Reported Dead Early in 1943 the United States fought a defensive war against the Japanese while it marshalled strength in the European theater. The British Mediterranean fleet was engaged in maintaining its lines of communication in the southern sector. Mop-up operations were in progress in North Africa. Rommel was no longer a threat, and the offensive war against the Axis was beginning.
The United States Air Force, outnumbered in Great Britain, was beginning its strategic bombing into the heart of Germany's war machine. The big league Eighth Air Force also gathered momentum. Each phase of the new offensive added another correspondent to the list of accredited dead. Edward H. Crockett of the Associated Press was killed when the Axis torpedoed a British minelayer in the Mediterranean on February 5, 1943. Robert Perkins Post of The New York Times London bureau was reported missing on February 27, 1943 after a United States raid on Wilhelmshaven. Post flew as an observer on that mission. Both deaths were reported but not confirmed for several months.
Edward H. Crockett, 31 year old AP correspondent, received his formal newspaper training on the Boston AP desk. He succeeded Larry Allen (then a prisoner of war in Italian hands) (9) as a roving reporter with the British fleet based in Alexandria.
Crockett got his baptism of fire in the desert when the British routed Rommel from Egypt. A fellow correspondent tells this story about Harry:
On a hot July day in the fury of the early fighting at El Alamein, I noticed that Crockett actually jumped every time a gun was fired or a shell exploded nearby.
"If that is the way it gets you, Harry, why don't you get the hell out of the desert," I tacklessly suggested.
"No," countered Harry, "It scares hell out of me, but I'm not going to let it scare me out of this hell!" Crockett left New York for Egypt on April 12, 1942. Flying to Cairo by Clipper, he reached the battlefront in time to witness the opening of Field Marshall General Erwin Rommel's last Egyptian offensive at Bir Hacheim in early May. Before attaching himself to the British fleet in Alexandria, Crockett supplied AP with a volume of background copy for the roundup editor. Harry Crockett had first established his daring as an AP reporter while covering the sinking of the submarine Squalus off Portsmouth, New Hampshire in 1939. He had rushed to Portsmouth from Boston's AP bureau to help steal a march on hundreds of other reporters. With two other newsmen he set out in a small lobster boat. They ventured 15 miles out into the open ocean to where Navy men were frantically trying to hurl a rescue line onto the sunken sub. The sea was rough. At break of day the reporters managed to reach a sister submarine of the Squalus from which the admiral in charge was directing rescue operations. It was from him that Crockett directly obtained the fact that 26 men had been trapped in the flooded after-compartments and were given up for lost. Not until 12 hours later did the Navy officially confirm the news item that Crockett had reported much earlier.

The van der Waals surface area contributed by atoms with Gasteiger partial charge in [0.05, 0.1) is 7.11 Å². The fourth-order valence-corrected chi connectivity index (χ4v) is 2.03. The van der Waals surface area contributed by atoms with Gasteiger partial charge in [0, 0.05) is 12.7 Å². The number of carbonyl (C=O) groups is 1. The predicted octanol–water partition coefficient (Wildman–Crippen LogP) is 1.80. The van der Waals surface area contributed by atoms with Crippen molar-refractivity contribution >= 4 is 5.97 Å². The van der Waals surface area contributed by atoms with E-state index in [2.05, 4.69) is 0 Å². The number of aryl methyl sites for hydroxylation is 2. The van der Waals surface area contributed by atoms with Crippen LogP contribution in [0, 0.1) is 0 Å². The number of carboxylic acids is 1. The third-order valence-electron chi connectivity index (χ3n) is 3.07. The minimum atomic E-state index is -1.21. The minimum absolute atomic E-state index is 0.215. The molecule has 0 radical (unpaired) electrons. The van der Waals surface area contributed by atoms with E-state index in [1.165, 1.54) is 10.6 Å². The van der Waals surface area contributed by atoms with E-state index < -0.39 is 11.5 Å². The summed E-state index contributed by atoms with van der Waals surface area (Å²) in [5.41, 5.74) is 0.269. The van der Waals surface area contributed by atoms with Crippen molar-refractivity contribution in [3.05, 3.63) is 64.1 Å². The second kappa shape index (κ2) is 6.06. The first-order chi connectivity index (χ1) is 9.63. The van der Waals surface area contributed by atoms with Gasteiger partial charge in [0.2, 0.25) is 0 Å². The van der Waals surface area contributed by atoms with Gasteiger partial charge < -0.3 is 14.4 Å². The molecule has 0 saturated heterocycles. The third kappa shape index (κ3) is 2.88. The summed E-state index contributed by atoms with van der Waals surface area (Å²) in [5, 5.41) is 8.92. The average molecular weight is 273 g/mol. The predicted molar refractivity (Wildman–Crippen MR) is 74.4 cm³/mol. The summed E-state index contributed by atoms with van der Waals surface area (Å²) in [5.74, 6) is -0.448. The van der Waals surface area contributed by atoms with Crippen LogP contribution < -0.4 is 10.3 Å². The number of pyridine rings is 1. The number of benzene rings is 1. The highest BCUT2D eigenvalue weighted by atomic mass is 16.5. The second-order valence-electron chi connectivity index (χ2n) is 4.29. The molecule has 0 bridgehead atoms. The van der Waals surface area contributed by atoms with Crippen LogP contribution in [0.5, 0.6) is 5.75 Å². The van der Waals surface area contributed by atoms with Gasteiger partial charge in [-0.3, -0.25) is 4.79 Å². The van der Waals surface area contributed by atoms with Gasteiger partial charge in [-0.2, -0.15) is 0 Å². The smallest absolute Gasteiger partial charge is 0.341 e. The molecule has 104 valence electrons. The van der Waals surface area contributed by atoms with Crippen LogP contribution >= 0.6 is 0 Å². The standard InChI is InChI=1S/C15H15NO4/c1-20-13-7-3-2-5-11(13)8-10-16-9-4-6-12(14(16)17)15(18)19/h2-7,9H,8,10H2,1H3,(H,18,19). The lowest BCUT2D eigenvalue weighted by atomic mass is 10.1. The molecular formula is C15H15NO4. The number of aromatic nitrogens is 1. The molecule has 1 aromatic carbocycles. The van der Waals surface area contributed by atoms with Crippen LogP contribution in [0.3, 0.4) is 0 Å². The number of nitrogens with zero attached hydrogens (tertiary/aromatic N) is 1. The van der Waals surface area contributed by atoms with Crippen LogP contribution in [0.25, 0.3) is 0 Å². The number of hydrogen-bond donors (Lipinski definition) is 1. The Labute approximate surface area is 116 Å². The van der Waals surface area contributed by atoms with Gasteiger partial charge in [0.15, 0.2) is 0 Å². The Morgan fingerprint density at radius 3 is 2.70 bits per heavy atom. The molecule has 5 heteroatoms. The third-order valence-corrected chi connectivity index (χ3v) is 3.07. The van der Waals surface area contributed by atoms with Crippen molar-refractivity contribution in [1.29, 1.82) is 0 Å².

Crockett was born at Lowell, Massachusetts and was educated in the local high school. He joined the Boston bureau of AP in 1937 after nine years with the Lowell Evening Citizen and Evening Leader. Although his name was Henry, he was known as Harry to his friends and associates. He even signed his newspaper copy that way.
Following Crockett's death, sympathy was extended to the family through the Associated Press by Lt. Gen. Frank M. Andrews, then Commander in Chief of American Forces in the European Theater of Operation. He had known Crockett in Egypt. Commander R. S. Kenderdine of the Royal Navy broke the news to the London bureau. Crockett was survived by his widow, Sally; a daughter, Sally Ann, age six; and a son, Harry Baxter, age two at the time of Harry's death.